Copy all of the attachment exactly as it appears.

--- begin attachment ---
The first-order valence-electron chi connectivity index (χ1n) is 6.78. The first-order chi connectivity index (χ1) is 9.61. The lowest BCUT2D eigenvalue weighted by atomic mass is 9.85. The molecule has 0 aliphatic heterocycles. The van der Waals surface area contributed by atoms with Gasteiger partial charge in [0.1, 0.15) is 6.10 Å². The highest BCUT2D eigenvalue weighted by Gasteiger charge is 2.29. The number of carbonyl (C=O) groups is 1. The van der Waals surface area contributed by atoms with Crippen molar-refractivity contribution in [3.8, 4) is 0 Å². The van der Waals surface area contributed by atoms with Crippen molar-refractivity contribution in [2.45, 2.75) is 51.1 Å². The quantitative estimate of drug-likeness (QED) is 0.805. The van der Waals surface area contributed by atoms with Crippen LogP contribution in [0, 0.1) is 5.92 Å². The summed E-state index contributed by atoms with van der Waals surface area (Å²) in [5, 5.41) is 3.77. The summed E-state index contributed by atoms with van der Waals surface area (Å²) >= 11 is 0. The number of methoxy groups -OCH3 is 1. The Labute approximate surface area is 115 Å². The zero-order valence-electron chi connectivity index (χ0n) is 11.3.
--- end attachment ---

The first-order valence-electron chi connectivity index (χ1n) is 6.78. The first-order chi connectivity index (χ1) is 9.61. The lowest BCUT2D eigenvalue weighted by atomic mass is 9.85. The molecule has 0 aliphatic heterocycles. The van der Waals surface area contributed by atoms with Gasteiger partial charge in [0.1, 0.15) is 6.10 Å². The highest BCUT2D eigenvalue weighted by Gasteiger charge is 2.29. The number of carbonyl (C=O) groups is 1. The van der Waals surface area contributed by atoms with Crippen molar-refractivity contribution in [3.8, 4) is 0 Å². The van der Waals surface area contributed by atoms with Crippen molar-refractivity contribution in [2.45, 2.75) is 51.1 Å². The quantitative estimate of drug-likeness (QED) is 0.805. The van der Waals surface area contributed by atoms with Crippen LogP contribution in [0, 0.1) is 5.92 Å². The summed E-state index contributed by atoms with van der Waals surface area (Å²) in [5, 5.41) is 3.77. The summed E-state index contributed by atoms with van der Waals surface area (Å²) >= 11 is 0. The number of methoxy groups -OCH3 is 1. The Labute approximate surface area is 115 Å². The zero-order valence-electron chi connectivity index (χ0n) is 11.3.